What is it?
Eight years after Nissan gave up making its conventional C-segment five-door hatchback, this is the Nissan Pulsar: a wholly conventional C-segment five-door hatchback.
Nissan’s boldness almost a decade ago, in favour of making crossovers like the Juke and Qashqai – the latter now built in triple-shifts at Sunderland, has been a resounding success Europe-wide. But not quite resounding enough to tempt everyone.
It seems there are those, for whom a Qashqai – or any other crossover/SUV – is just a bit too daring. They want a conventional small hatchback, darnit. So Nissan is giving them one.
What's it like?
The Pulsar is based on the Renault-Nissan Alliance small platform (think Note, etc), but has an impressive 2700mm wheelbase relative to its conventional C-segment 4.3 metre length. There are MacPherson struts at the front and a torsion beam at the rear.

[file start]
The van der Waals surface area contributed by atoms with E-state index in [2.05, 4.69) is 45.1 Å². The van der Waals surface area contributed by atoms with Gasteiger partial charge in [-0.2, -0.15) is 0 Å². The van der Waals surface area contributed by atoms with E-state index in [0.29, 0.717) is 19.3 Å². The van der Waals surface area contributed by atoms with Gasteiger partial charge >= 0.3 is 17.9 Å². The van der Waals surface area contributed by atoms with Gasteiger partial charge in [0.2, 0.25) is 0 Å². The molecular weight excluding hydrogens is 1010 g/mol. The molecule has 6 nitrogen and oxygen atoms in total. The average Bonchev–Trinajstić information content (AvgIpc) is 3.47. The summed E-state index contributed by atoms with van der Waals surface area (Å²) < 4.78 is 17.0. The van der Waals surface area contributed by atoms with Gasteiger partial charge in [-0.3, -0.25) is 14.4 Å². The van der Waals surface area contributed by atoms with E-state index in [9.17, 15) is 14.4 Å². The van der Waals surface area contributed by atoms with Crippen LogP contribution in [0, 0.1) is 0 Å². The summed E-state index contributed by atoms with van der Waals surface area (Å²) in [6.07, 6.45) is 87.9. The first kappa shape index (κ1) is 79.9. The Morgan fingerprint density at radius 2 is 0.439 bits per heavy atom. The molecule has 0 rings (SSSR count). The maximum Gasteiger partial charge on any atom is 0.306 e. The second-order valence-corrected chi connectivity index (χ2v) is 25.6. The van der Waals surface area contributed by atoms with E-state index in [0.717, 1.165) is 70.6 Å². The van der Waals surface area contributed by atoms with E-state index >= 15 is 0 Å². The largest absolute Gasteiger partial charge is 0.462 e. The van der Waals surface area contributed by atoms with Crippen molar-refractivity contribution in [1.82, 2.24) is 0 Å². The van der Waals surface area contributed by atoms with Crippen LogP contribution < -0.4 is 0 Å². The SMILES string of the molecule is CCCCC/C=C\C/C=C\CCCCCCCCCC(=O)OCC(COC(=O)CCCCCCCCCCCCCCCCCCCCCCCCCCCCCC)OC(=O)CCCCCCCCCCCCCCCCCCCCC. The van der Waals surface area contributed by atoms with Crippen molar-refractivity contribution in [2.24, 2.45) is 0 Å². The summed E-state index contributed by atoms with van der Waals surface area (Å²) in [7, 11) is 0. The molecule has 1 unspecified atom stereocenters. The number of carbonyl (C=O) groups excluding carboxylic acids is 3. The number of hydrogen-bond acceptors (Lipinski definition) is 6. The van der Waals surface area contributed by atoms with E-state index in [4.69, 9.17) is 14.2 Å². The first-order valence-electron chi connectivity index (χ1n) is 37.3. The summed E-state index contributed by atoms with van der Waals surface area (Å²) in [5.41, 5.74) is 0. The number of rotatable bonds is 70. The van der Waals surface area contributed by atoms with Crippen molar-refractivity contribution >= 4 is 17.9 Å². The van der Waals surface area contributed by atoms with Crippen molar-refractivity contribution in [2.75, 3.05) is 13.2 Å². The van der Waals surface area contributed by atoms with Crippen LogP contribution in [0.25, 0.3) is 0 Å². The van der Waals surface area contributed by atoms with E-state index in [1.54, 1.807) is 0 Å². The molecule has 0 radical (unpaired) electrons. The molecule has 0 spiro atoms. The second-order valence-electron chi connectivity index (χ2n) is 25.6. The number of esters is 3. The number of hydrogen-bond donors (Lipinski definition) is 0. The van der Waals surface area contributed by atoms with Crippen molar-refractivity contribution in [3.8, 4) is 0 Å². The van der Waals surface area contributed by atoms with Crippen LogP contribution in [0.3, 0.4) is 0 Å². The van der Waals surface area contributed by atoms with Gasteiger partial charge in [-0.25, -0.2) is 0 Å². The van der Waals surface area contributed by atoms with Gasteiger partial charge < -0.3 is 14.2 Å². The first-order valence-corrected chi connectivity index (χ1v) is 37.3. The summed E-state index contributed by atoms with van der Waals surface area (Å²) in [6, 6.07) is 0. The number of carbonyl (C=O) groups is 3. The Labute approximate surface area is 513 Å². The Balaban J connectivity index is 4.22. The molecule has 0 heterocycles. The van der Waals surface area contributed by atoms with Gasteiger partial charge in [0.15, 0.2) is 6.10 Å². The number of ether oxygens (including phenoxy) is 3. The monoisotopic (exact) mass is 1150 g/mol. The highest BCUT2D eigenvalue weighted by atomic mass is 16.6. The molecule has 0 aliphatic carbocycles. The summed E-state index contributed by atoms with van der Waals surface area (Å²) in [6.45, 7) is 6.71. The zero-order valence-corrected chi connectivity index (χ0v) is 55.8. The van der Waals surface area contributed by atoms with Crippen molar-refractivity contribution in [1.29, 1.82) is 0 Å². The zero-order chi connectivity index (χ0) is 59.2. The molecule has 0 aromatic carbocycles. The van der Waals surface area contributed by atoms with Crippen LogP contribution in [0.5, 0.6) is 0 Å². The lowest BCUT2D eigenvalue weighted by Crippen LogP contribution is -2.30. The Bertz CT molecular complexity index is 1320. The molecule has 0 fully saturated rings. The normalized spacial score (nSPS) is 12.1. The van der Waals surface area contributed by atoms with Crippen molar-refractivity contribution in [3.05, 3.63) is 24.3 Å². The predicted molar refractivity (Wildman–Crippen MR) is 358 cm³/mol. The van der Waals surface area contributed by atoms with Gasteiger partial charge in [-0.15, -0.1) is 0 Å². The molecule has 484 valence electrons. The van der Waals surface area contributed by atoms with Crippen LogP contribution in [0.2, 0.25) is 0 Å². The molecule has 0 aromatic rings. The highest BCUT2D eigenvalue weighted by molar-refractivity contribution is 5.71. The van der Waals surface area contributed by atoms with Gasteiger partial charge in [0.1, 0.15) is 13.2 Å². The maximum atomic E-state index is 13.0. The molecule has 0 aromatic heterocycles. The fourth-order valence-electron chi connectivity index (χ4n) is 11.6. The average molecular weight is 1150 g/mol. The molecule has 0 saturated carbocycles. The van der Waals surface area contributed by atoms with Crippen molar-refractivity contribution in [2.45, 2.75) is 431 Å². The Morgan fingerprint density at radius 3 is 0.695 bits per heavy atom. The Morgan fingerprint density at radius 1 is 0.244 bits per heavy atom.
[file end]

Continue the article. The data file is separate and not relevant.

And it comes with lots of stuff: an LED headlight option, emergency braking radar, internet connection and DAB radio, automatic parking, a reversing camera that cleans itself, lane-departure and blind-spot warning, and more. All in a car priced from £15,000-£20,000; about 10 per cent less than a Volkswagen Golf, by Nissan’s reckoning.
Also by Nissan’s reckoning, the Pulsar isn’t really a Golf rival. Nissan is thinking more along the lines of a Hyundai i30 or Kia Cee’d. The kinds of cars whose makers, 10 years ago, tried to tempt buyers in with lots of stuff at low prices, but who now tempt them by offering pleasing baby-premium interiors, multi-link rear ends and extremely capable dynamics.
The Pulsar doesn’t quite have all of those. Oh, it feels well-assembled enough inside, but the brightwork is a touch clumsy – real metal components don’t look like that – and there are too many hard plastics.
Ergonomically it’s generally good, though – there are wide armrests on the doors and the driving position is sound. And there’s bags of legroom in the rear. The entertainment system and the like is mostly lifted straight from the Qashqai.